The “we don’t want a say on our future” petition was backed by the Tories, and received wide support online from Conservative supporters and the usual British nationalist suspects. The pattern of signatories showed considerable support for the petition in areas with active local Conservative party associations, which were clearly encouraging their local members to sign up and to encourage their friends and families to sign too. There’s absolutely nothing wrong with that, however the point is that there was no equivalent activity on the pro-independence side to encourage people to sign the pro-independence referendum.
The subsequent we don’t want another independence referendum debate in the Commons wasn’t a debate at all. It was an entirely predictable rehash from the British nationalist parties of all the reasons why Scotland is too poor, too wee, and too stupid, and naturally all this is the fault of the SNP and not those Westminster governments which have had sole control over the levers of macroeconomic management for the past 300 years.
David Mundell, Scotland’s entirely useless governor general, used the debate as an excuse to Tweet “SNP MP Martin Day let’s cat out of bag. SNP position is to stop the UK leaving the EU.” My God! And to think no one knew. A party which is determined to oppose Brexit is opposing Brexit. Imagine that. Mind you we did suspect that David wasn’t bright enough to spell properly, and now he’s confirmed it. There’s no apostrophe in lets, unless it’s a contraction of let us, and the Tories never mean to let us in reference to Scotland. And it’s Martyn, not Martin, but points for trying.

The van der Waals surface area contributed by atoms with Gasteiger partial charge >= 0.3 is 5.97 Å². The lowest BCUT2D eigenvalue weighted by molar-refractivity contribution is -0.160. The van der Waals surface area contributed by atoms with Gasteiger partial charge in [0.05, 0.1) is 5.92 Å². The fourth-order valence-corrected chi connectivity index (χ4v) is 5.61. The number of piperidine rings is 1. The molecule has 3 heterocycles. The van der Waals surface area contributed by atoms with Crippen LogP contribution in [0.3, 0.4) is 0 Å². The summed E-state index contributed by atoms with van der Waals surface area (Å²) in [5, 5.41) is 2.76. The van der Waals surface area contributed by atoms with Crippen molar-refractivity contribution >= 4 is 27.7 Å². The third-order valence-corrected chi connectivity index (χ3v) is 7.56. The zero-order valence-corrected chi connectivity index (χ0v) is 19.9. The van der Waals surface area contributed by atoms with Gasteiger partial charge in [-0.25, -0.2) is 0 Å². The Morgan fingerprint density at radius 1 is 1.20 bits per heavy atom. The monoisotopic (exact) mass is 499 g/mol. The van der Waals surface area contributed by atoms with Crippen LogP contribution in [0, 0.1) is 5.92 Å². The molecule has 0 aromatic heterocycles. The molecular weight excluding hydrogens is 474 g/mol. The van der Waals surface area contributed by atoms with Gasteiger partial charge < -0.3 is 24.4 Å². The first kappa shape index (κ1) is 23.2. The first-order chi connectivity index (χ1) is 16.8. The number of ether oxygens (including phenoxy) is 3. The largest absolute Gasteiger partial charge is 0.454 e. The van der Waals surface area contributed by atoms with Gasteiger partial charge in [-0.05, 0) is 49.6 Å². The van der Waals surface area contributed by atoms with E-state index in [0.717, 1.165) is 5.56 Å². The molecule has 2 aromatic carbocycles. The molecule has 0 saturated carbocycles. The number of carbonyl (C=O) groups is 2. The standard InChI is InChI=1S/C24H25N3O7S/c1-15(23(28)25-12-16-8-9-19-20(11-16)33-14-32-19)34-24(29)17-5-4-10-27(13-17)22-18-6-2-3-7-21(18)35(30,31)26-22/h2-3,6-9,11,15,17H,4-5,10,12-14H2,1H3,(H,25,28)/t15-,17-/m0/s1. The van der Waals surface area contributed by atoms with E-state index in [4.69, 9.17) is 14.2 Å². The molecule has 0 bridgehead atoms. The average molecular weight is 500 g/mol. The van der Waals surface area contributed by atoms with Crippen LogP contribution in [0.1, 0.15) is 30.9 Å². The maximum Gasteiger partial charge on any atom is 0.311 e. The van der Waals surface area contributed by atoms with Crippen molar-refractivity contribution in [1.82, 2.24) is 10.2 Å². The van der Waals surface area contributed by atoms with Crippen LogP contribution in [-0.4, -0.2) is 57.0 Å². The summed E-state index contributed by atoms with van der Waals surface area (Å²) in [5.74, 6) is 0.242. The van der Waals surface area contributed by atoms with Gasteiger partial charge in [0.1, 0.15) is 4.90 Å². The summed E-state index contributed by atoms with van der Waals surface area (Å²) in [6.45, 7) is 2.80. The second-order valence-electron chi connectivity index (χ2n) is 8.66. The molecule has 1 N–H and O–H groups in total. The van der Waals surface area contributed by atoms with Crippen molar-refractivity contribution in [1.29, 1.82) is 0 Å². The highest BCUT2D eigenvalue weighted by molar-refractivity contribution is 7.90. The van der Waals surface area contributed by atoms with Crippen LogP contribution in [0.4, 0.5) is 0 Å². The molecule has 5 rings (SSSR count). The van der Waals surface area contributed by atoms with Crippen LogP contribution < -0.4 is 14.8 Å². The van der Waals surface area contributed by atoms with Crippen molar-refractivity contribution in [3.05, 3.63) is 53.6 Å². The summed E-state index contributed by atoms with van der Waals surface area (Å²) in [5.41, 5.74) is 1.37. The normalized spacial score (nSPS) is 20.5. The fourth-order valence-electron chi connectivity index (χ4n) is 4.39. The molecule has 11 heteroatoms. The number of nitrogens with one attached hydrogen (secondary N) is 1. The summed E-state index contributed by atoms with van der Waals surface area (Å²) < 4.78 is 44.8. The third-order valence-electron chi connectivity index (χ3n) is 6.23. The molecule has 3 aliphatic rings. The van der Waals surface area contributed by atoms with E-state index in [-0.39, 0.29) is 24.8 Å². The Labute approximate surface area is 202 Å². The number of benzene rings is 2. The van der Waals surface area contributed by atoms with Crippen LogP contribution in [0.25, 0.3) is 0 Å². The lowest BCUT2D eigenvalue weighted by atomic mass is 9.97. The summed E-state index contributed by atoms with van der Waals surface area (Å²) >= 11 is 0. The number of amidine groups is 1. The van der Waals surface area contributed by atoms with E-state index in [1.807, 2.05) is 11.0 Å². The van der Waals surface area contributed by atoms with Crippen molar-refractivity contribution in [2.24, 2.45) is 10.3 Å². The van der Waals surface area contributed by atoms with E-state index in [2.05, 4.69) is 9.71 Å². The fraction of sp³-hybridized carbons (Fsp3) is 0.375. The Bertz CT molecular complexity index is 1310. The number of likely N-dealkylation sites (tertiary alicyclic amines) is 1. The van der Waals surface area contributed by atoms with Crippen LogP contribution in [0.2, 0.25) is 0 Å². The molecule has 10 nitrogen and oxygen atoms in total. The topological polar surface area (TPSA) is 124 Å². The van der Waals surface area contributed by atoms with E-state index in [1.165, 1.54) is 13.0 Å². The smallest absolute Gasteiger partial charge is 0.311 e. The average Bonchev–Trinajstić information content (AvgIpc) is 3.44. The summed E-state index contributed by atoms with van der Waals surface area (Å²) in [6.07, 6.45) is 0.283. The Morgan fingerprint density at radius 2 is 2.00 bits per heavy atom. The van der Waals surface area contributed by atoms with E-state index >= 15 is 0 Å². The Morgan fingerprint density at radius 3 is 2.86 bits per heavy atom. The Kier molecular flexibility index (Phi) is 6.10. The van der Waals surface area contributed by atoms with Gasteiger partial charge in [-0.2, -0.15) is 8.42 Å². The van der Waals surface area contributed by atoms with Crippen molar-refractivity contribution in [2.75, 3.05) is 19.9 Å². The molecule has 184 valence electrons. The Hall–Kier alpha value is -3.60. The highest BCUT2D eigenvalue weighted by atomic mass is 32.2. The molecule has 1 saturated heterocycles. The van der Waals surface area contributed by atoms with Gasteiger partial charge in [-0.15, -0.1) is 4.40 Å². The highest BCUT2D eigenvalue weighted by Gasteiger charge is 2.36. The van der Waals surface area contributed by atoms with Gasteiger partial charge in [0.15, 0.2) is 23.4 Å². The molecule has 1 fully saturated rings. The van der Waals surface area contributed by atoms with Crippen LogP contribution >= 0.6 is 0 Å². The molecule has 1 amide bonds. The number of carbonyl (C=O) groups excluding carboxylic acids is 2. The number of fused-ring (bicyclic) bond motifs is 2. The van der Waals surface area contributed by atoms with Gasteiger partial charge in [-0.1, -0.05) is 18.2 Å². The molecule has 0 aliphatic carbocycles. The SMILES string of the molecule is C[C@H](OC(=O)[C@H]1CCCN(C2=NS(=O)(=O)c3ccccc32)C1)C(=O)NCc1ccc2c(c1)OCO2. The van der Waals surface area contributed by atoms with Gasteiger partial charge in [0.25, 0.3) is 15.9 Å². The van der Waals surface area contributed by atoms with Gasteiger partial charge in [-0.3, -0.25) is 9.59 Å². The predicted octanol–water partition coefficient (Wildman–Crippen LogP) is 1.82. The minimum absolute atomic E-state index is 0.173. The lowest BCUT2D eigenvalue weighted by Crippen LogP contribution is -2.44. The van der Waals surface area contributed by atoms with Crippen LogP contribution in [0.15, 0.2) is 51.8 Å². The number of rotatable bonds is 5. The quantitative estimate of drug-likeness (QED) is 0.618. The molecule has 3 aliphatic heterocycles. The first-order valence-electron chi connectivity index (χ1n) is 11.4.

Despite the trolling newspaper headline and the equally trolling non-debate in the Commons, there is no evidence that support for independence has declined. The most recent opinion poll, which is not composed of a self-selecting sample of Conservative activists and their friends and families, showed that 46% back Scottish independence. That’s a long way from being outnumbered four to one.
The real reason why the British nationalist parties are so determined to avoid another independence referendum is not because “no one” wants one. It’s because so many people do. But even more than that it’s because so many people in Scotland don’t just want another referendum, they want independence. Support for independence will begin a second independence referendum campaign at a far far higher level than it began the first. The British nationalists are desperate to avoid another independence referendum because they are keeching themselves with fear at the prospect of losing it. They’ve shot their bolt. They’ve used up all their arguments. None of the promises they can make the second time around will be believed because we can test their Vows from 2014 against reality and they turned out to be lies. Independence is just something that we haven’t won yet, and all the trolling newspaper headlines in the world won’t stop it happening.
The Wee Ginger Dug has got a new domain name, thanks to Indy Poster Boy, Colin Dunn @Zarkwan. http://www.indyposterboy.scot/ You can now access this blog simply by typing www.weegingerdug.scot into the address bar of your browser, the old address continues to function, the new one redirects to the blog. The advantage of the new address is that it’s a lot easier to remember if you want to include a link to the blog in leaflets, posters, or simply to tell a friend about it. Many thanks to Colin.